Many IT teams are moving from “waterfall to agile based approaches” in their projects.
So clearly a lot of people think that agile approaches are better than waterfall approaches. But are they really? And if they are then how are they better?
One argument I often hear in favour of agile approaches is this one:
Is there any point in having a 100 page requirements document that nobody reads? No? Then waterfall is stupid and we need to use agile.
I often start with this statement when running project management courses because it is a great way to start a debate. But it is not a sound argument. In fact it is very similar to saying:
Is there any point in driving a truck to work if it won’t fit into the garage? No? Then driving a truck to work is stupid and you should ride a horse.
There is actually no logical connection between the question and the conclusion.
So let’s take a step back and define what we are talking about when we look at “agile versus waterfall”.
What different approaches exist for running projects?
A lot of work has been done to examine the different methodologies used to run projects. If you are interested a good summary of current thinking then I recommend reading “Manage IT” by Johanna Rothman: It provides a detailed description of different approaches, together with some pragmatic advice on how to apply them to IT projects.
But I am going to completely disregard all the sound research and advice from expert practitioners such as Johanna. Instead I have invented my own taxonomy of project approaches.
So, based onmy not-very extensive research and consultation with no experts from any field, I am going to claim:
- That there are four generic approaches to running projects; and
- That each generic approach can be broken into two specific approaches.
So these are the approaches I believe can be used to successfully deliver a project:
Cause based projects – Sharing a common belief but not dictating how each group or individual accomplishes their contribution.
Guru (or expert) based projects – Running the project on the basis of the expertise and judgement of a key individual.
Repeatable process: Compliance – Determining the standards and procedures to be used and then executing each project according to the agreed standards.
Repeatable process: Continuous improvement – Determining the standards and procedures to be used and using these, but (really) challenging and improving the standards each time they are used.
Bureaucratic waterfall – Completing documents for the sake of completing a template.
Predictive planning – Using sound engineering principles to run the project which involves performing detailed analysis at each step to predict what needs to happen in future stages.
Reactive planning – Starting the project without a plan (or only a limited one) and then creating a plan as events unfold. Can also be described as “thinking on your feet”.
Adaptive planning – Using the scientific method to run projects. Set a hypothesis at each stage and determine how that hypothesis can be disproven. Compared to predictive planning this approach replaces detailed analysis with the testing of the hypothesis.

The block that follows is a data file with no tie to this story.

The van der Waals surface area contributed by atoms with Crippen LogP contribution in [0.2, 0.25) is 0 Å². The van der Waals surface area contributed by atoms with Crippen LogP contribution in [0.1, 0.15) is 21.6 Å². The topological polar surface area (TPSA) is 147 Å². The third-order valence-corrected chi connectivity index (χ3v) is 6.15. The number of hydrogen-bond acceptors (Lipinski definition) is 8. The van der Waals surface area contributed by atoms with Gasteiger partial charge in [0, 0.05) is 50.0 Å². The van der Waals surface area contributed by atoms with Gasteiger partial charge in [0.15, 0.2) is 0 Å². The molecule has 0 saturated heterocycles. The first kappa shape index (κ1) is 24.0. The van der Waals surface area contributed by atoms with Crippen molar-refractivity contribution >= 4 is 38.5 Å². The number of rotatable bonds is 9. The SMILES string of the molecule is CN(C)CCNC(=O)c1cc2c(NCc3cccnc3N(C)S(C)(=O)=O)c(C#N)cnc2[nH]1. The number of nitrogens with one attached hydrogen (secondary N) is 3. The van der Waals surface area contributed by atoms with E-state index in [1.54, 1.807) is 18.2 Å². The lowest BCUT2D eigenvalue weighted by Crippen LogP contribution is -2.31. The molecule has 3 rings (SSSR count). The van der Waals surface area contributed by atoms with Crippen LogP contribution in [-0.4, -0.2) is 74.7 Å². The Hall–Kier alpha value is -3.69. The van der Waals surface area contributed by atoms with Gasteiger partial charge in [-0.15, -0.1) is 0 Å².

Which approach is the best?
I will explain each approach in more detail in a separate post (or posts) but generally people usually ask the wrong question when arguing in favour of waterfall or agile:
- A popular (but biased) arguement for waterfall is to compare predictive project management to reactive project management and to then ask the audience which is better;
- A popular (but biased) arguement for agile is to compare adaptive project management to bureacratic project management and to ask which is better.
A better arguement is to start with the problem the audience want to tackle and then ask these questions:
- What problem are we solving?
- What are the risks we face in implementing a solution?
- Is the problem small enough to
- Simply use our standard process (compliance or continuous improvement)?
- Simply leave it to the team or an individual to implement (Thus relying on the team to understand our cause and create their own solution. To rely on the individual we need to clarify their authority and expertise and then tell people to follow them).
- If the initiative is bigger, riskier and more complex and we are involving enough people for long enough to establish a formal project then, are we better off using predicive planning, adaptive planning or both?
Whatever the answer is – that is the best approach to this project. Again I will expand on my views on this in some other articles. But it turns out that no approach yet discovered is universally the best.
Of course those who know me will note I have a strong bias for cause led approaches to large initiatives, continuous imporvement for ongoing services and tasks, reactive planning for my own life and adaptive planning for projects.
2 thoughts on “Is agile better than waterfall?”
I think the answer to this question solely depends on who you’re asking. If you’re asking an Agilist, then the answer is definitely yes, if you’re asking a waterfallist, then the answer is a definitive no. Project managers who are neither may give you an objective answer.
By the way, I think your article is great and I would like to republish it on PM Hut where a lot of Project Managers will have a chance to read about your point of view on the subject. Please either email me or contact me through the “Contact Us” form on the PM Hut website in case you’re OK with this.
PS: Check this article on Agile is not the answer to all projects when you get the chance.